Quest Software Inc., in discussing an expected $143 million pre-tax charge to correct errors in past accounting for stock options, said it had found additional mistakes in its historical financial statements that need correcting.
The Aliso Viejo, Calif.-based developer of database management software had said in January that it expected to take a charge of about $150 million as the result of an internal investigation, which had found backdating of stock-option grants to employees from July 1998 to May 2002. This week’s press release, narrowing the amount of the expected pre-tax charge to $143 million, from 1999 through March 31, 2006, said that $137.7 million of the total relates to expenses in revising stock-option grant dates. Other adjustments, it said, arise from stock-option modifications and repricing of stock option grants, among other things.
The additional errors included, for example, the incorrect or inconsistent application of revenue recognition rules and policies for certain transactions. Quest also determined that it should have recorded intangible asset impairment charges relating to certain acquired software products when they were discontinued rather than continuing ratable amortization over that asset’s remaining estimated useful life.
In addition, it identified certain errors affecting the amount of other income or expense recorded in prior periods. Most of the errors involved timing adjustments that eventually offset each other within the periods covered by the restatement or over the terms of the underlying customer contracts.
The new adjustments it found reflected certain errors that were not previously recorded because, in each case, the underlying mistakes were not considered by management to be material to our consolidated financial statements, Quest said. The other accounting adjustments will not materially impact the company’s current or prior years’ liquidity or cash flow or the company’s total cumulative revenue or operating income, it said.
As a result of the numerous additional accounting adjustments, it said, total revenue for each annual period covered by the restatement is expected to be adjusted by less than 1.2 percent of the amount previously reported for that period. In addition, total revenue is expected to slightly decrease in 2000, 2001, and 2005, and to slightly increase in 2002, 2003, and 2004.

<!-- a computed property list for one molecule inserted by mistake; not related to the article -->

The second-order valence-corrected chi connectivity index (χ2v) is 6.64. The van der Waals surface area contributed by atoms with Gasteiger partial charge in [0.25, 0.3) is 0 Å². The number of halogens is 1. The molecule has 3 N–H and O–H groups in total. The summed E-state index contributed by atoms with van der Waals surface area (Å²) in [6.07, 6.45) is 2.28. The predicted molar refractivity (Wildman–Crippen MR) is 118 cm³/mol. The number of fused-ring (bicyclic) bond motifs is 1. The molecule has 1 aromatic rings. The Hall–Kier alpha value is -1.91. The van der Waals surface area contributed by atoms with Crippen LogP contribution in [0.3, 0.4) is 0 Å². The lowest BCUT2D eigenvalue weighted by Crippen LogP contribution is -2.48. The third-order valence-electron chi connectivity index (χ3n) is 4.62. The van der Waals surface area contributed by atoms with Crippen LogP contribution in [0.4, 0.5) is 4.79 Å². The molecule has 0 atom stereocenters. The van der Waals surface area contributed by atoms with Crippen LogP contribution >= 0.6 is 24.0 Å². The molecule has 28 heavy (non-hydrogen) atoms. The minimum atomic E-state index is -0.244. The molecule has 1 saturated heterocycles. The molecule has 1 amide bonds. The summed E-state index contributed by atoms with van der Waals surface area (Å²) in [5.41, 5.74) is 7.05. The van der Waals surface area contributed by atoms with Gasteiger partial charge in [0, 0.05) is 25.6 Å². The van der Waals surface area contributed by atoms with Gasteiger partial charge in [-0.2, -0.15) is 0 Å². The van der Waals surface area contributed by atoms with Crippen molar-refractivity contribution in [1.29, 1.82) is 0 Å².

However, the company warned that the impact on net income and earnings per share cannot be determined now because the combined effects of the stock-option adjustments and other accounting corrections to reported provisions for income tax is still being calculated.
Quest, which has not filed quarterly reports for the second and third quarters of 2006 quarters or the first and second quarters, and has not filed its 2006 annual report, noted that it was unable to meet Nasdaq’s Sept. 17 deadline for filing all delinquent reports in compliance with the exchange’s requirements. On Sept. 14, Nasdaq gave the company until Nov. 14 to file all delinquent reports.
“There can be no assurance that Nasdaq will provide the company with any additional time, if necessary, or that the company’s common stock will remain listed on the Nasdaq Global Select Market,” Quest said.
In its January press release, Quest had maintained that both current and former senior management of the company “bear varying degrees of responsibility for deficiencies” in its stock option administration and related internal controls. The company stressed, however, that the special committee conducting the investigation found no fraud or intentional misconduct by any current or former employees, officers, or directors, and did not recommend any further changes in the company’s executive officers.
Last November, senior vice president for corporate development M. Brinkley Morse, who served as chief financial officer from January 2001 to April 2005, resignedafter declining to be interviewed by the special committee about the company’s stock options practices.